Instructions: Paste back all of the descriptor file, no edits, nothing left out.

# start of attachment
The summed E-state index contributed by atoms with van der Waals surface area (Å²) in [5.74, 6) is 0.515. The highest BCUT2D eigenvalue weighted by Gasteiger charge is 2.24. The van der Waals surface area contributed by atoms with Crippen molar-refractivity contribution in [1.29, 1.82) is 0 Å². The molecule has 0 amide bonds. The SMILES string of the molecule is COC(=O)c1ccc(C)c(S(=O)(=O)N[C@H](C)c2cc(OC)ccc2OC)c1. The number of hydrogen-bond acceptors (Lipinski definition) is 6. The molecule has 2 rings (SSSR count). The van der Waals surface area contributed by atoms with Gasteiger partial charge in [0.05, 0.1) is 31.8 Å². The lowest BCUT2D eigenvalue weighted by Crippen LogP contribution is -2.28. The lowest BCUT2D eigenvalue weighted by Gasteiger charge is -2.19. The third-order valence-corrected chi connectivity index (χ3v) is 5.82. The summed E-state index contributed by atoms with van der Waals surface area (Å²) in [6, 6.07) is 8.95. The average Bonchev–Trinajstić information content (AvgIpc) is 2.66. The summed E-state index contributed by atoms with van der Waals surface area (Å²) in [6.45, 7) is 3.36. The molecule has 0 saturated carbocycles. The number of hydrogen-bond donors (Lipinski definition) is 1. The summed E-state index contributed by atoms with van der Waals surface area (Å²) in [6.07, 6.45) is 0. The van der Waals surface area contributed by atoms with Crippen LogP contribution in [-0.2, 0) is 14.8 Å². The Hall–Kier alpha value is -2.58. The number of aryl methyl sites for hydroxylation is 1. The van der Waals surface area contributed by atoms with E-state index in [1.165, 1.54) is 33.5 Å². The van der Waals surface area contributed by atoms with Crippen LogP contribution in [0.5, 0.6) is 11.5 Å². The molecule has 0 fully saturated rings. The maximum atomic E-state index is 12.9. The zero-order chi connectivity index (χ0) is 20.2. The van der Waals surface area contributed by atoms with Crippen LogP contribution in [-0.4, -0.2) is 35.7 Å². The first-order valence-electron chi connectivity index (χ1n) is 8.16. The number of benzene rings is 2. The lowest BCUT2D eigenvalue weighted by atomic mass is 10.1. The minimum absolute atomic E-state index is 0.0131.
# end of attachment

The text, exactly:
The summed E-state index contributed by atoms with van der Waals surface area (Å²) in [5.74, 6) is 0.515. The highest BCUT2D eigenvalue weighted by Gasteiger charge is 2.24. The van der Waals surface area contributed by atoms with Crippen molar-refractivity contribution in [1.29, 1.82) is 0 Å². The molecule has 0 amide bonds. The SMILES string of the molecule is COC(=O)c1ccc(C)c(S(=O)(=O)N[C@H](C)c2cc(OC)ccc2OC)c1. The number of hydrogen-bond acceptors (Lipinski definition) is 6. The molecule has 2 rings (SSSR count). The van der Waals surface area contributed by atoms with Gasteiger partial charge in [0.05, 0.1) is 31.8 Å². The lowest BCUT2D eigenvalue weighted by Crippen LogP contribution is -2.28. The lowest BCUT2D eigenvalue weighted by Gasteiger charge is -2.19. The third-order valence-corrected chi connectivity index (χ3v) is 5.82. The summed E-state index contributed by atoms with van der Waals surface area (Å²) in [6, 6.07) is 8.95. The average Bonchev–Trinajstić information content (AvgIpc) is 2.66. The summed E-state index contributed by atoms with van der Waals surface area (Å²) in [6.45, 7) is 3.36. The molecule has 0 saturated carbocycles. The number of hydrogen-bond donors (Lipinski definition) is 1. The summed E-state index contributed by atoms with van der Waals surface area (Å²) in [6.07, 6.45) is 0. The van der Waals surface area contributed by atoms with Crippen LogP contribution in [-0.2, 0) is 14.8 Å². The Hall–Kier alpha value is -2.58. The number of aryl methyl sites for hydroxylation is 1. The van der Waals surface area contributed by atoms with E-state index in [1.165, 1.54) is 33.5 Å². The van der Waals surface area contributed by atoms with Crippen LogP contribution in [0.5, 0.6) is 11.5 Å². The molecule has 0 fully saturated rings. The maximum atomic E-state index is 12.9. The zero-order chi connectivity index (χ0) is 20.2. The van der Waals surface area contributed by atoms with Crippen LogP contribution in [-0.4, -0.2) is 35.7 Å². The first-order valence-electron chi connectivity index (χ1n) is 8.16. The number of benzene rings is 2. The lowest BCUT2D eigenvalue weighted by atomic mass is 10.1. The minimum absolute atomic E-state index is 0.0131.